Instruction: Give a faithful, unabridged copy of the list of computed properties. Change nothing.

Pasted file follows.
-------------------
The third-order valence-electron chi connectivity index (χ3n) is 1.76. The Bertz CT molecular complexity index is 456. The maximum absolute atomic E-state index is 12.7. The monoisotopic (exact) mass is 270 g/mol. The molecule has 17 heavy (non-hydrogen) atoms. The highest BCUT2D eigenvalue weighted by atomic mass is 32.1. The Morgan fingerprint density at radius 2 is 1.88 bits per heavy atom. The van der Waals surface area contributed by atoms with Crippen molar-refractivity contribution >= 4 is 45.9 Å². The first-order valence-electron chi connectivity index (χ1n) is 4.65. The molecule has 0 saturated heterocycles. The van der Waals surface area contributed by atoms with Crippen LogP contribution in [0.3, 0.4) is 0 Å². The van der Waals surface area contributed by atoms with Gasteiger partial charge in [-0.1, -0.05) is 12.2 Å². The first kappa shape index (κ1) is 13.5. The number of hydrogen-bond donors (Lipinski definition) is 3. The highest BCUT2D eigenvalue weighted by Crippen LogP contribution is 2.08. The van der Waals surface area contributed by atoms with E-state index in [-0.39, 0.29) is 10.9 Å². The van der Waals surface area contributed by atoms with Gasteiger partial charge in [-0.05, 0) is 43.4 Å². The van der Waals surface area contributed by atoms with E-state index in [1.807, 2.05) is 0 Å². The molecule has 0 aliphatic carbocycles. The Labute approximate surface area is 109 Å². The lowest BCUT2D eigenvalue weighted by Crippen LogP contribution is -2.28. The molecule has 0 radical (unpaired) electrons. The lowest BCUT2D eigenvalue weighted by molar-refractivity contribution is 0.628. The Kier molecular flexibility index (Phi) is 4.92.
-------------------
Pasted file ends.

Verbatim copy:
The third-order valence-electron chi connectivity index (χ3n) is 1.76. The Bertz CT molecular complexity index is 456. The maximum absolute atomic E-state index is 12.7. The monoisotopic (exact) mass is 270 g/mol. The molecule has 17 heavy (non-hydrogen) atoms. The highest BCUT2D eigenvalue weighted by atomic mass is 32.1. The Morgan fingerprint density at radius 2 is 1.88 bits per heavy atom. The van der Waals surface area contributed by atoms with Crippen molar-refractivity contribution >= 4 is 45.9 Å². The first-order valence-electron chi connectivity index (χ1n) is 4.65. The molecule has 0 saturated heterocycles. The van der Waals surface area contributed by atoms with Crippen LogP contribution in [0.3, 0.4) is 0 Å². The van der Waals surface area contributed by atoms with Gasteiger partial charge in [-0.1, -0.05) is 12.2 Å². The first kappa shape index (κ1) is 13.5. The number of hydrogen-bond donors (Lipinski definition) is 3. The highest BCUT2D eigenvalue weighted by Crippen LogP contribution is 2.08. The van der Waals surface area contributed by atoms with E-state index in [-0.39, 0.29) is 10.9 Å². The van der Waals surface area contributed by atoms with Gasteiger partial charge in [-0.05, 0) is 43.4 Å². The van der Waals surface area contributed by atoms with E-state index in [1.807, 2.05) is 0 Å². The molecule has 0 aliphatic carbocycles. The Labute approximate surface area is 109 Å². The lowest BCUT2D eigenvalue weighted by Crippen LogP contribution is -2.28. The molecule has 0 radical (unpaired) electrons. The lowest BCUT2D eigenvalue weighted by molar-refractivity contribution is 0.628. The Kier molecular flexibility index (Phi) is 4.92.